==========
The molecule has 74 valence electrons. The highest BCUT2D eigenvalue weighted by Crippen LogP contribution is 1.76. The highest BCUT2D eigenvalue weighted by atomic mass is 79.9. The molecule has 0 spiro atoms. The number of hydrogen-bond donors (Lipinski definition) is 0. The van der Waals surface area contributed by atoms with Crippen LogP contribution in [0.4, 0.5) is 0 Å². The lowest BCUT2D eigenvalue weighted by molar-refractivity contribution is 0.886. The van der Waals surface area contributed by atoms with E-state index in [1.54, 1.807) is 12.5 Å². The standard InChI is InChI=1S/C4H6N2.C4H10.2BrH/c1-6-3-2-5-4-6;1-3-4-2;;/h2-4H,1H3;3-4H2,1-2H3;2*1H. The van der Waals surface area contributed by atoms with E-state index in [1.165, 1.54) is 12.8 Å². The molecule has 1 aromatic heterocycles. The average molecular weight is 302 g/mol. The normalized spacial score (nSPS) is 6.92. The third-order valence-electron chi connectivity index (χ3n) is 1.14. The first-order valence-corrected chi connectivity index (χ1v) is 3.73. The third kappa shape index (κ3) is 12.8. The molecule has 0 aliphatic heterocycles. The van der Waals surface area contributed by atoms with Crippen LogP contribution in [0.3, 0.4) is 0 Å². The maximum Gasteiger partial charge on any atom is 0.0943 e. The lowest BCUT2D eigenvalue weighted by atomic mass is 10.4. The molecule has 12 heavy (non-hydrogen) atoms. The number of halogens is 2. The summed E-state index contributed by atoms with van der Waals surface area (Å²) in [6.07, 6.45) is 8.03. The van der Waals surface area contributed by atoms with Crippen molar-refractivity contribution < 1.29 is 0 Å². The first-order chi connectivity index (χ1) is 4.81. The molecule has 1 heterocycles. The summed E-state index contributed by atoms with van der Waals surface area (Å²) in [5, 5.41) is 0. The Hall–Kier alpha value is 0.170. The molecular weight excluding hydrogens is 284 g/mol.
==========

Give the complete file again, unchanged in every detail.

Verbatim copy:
The molecule has 74 valence electrons. The highest BCUT2D eigenvalue weighted by Crippen LogP contribution is 1.76. The highest BCUT2D eigenvalue weighted by atomic mass is 79.9. The molecule has 0 spiro atoms. The number of hydrogen-bond donors (Lipinski definition) is 0. The van der Waals surface area contributed by atoms with Crippen LogP contribution in [0.4, 0.5) is 0 Å². The lowest BCUT2D eigenvalue weighted by molar-refractivity contribution is 0.886. The van der Waals surface area contributed by atoms with E-state index in [1.54, 1.807) is 12.5 Å². The standard InChI is InChI=1S/C4H6N2.C4H10.2BrH/c1-6-3-2-5-4-6;1-3-4-2;;/h2-4H,1H3;3-4H2,1-2H3;2*1H. The van der Waals surface area contributed by atoms with E-state index in [1.165, 1.54) is 12.8 Å². The molecule has 1 aromatic heterocycles. The average molecular weight is 302 g/mol. The normalized spacial score (nSPS) is 6.92. The third-order valence-electron chi connectivity index (χ3n) is 1.14. The first-order valence-corrected chi connectivity index (χ1v) is 3.73. The third kappa shape index (κ3) is 12.8. The molecule has 0 aliphatic heterocycles. The van der Waals surface area contributed by atoms with Crippen LogP contribution in [0.3, 0.4) is 0 Å². The maximum Gasteiger partial charge on any atom is 0.0943 e. The lowest BCUT2D eigenvalue weighted by atomic mass is 10.4. The molecule has 12 heavy (non-hydrogen) atoms. The number of halogens is 2. The summed E-state index contributed by atoms with van der Waals surface area (Å²) in [6.07, 6.45) is 8.03. The van der Waals surface area contributed by atoms with Crippen molar-refractivity contribution < 1.29 is 0 Å². The first-order chi connectivity index (χ1) is 4.81. The molecule has 1 heterocycles. The summed E-state index contributed by atoms with van der Waals surface area (Å²) in [5, 5.41) is 0. The Hall–Kier alpha value is 0.170. The molecular weight excluding hydrogens is 284 g/mol.